Caldwell sued appellee for negligence as a result of a collision between appellant's vehicle and appellee's cow, which had strayed onto a public road. The jury returned a verdict in favor of appellee. We affirm.
Appellant's sole enumeration of error involves the trial court's charge to the jury. At trial, appellant examined appellee about inspection of appellee's fences and argued to the jury that appellee had been negligent in failing to properly inspect and repair his fences, thus allowing his cow to escape onto a public highway. Appellant had not specifically raised the matter of inspection in his pleadings but argues that since the matter was raised at trial, the trial court should have given a specific charge on failure of the appellee to inspect his fences and by not doing so the jury was precluded from considering the issue of inspection.
The trial court charged the jury as follows: ". . . Plaintiff charges in his petition the following specific allegations of negligence against the defendant: that the defendant was negligent in permitting his cows to run at large on or stray upon a public road in violation of Georgia Code Annotation Section 62-1604, the same being negligence as a matter of law; B. in failing to exercise proper care to prevent said cows from wandering onto the highway, and C. in causing the plaintiff's injury and damages under the circumstances herein set forth in the petition." In addition the trial court charged: ". . . as jurors, your method of inquiry would be for you to determine whether or not the defendant's conduct was such as to constitute negligence in either or more of the ways alleged by the plaintiff. You will take into consideration all of the evidence in the case that will aid you in determining this question."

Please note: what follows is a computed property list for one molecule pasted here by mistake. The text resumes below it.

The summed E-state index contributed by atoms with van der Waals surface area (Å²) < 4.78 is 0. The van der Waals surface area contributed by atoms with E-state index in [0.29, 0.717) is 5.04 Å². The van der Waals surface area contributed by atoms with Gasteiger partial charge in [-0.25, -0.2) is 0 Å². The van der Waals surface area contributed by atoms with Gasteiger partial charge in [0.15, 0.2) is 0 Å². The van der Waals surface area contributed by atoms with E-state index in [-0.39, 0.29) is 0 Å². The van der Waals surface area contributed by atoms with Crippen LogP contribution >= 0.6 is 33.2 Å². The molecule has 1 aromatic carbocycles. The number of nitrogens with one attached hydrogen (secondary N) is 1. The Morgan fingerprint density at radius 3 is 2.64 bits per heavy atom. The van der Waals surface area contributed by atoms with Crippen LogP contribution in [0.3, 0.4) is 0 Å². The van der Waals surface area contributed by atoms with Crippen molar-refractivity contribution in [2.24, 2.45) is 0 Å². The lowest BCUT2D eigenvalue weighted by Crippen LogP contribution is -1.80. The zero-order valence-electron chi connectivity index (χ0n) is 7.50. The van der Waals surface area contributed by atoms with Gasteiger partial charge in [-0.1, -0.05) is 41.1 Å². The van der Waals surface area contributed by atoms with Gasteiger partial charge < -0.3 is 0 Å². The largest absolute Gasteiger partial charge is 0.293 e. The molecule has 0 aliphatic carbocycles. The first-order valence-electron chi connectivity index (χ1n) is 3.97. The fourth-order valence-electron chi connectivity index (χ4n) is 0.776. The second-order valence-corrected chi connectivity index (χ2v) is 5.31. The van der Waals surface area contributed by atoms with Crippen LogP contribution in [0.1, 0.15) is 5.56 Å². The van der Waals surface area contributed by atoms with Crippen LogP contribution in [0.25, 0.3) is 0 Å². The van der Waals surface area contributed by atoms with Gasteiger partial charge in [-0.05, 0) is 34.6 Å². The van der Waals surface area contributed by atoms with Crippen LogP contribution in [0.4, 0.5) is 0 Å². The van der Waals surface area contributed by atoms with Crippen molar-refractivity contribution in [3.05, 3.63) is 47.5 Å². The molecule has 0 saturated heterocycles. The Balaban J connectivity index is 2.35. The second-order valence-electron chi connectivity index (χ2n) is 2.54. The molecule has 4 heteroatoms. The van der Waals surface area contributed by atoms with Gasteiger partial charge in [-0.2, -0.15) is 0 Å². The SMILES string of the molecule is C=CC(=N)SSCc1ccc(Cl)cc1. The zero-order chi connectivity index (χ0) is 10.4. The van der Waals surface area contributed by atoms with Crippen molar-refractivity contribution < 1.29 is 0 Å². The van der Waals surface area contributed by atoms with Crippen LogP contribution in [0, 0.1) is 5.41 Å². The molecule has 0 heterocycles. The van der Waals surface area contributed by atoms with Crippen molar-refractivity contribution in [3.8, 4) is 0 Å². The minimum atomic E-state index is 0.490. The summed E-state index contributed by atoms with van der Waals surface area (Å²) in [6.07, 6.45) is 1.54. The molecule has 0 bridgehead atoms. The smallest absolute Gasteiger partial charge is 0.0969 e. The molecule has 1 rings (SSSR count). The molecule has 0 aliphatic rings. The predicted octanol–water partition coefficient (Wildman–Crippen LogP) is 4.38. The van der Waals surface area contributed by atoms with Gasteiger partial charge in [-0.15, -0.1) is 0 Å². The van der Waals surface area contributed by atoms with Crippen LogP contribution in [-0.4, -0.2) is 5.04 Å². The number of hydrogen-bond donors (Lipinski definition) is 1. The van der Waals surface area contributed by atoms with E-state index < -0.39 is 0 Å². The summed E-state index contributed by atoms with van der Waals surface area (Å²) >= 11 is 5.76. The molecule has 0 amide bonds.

There is no question that appellant sufficiently raised the issue of inspection and that said issue should have been treated as if it had been raised by the pleadings. Code Ann. 81A-115 (b). Appellant contends that the trial court erred in confining the issues to be considered by the jury to the pleadings without specifically instructing the jury that the issue of inspection should be included in their deliberations. Appellant cites O'Quinn v. James, 127 Ga. App. 94 (192 SE2d 507) (1972)
in support of his argument. In O'Quinn we recognized that it is not correct to instruct the jury that " 'if the plaintiff recovers at all he must recover for injuries done by some of the acts of negligence that are set forth in the petition.' " Supra at 95. Any attempt to limit the jury's consideration to specific allegations raised in the complaint would be improper. Stanfield v. Smith, 152 Ga. App. 22
, 23 (262 SE2d 216
Denmark Groover, Jr., Frank H. Childs, Jr., for appellee.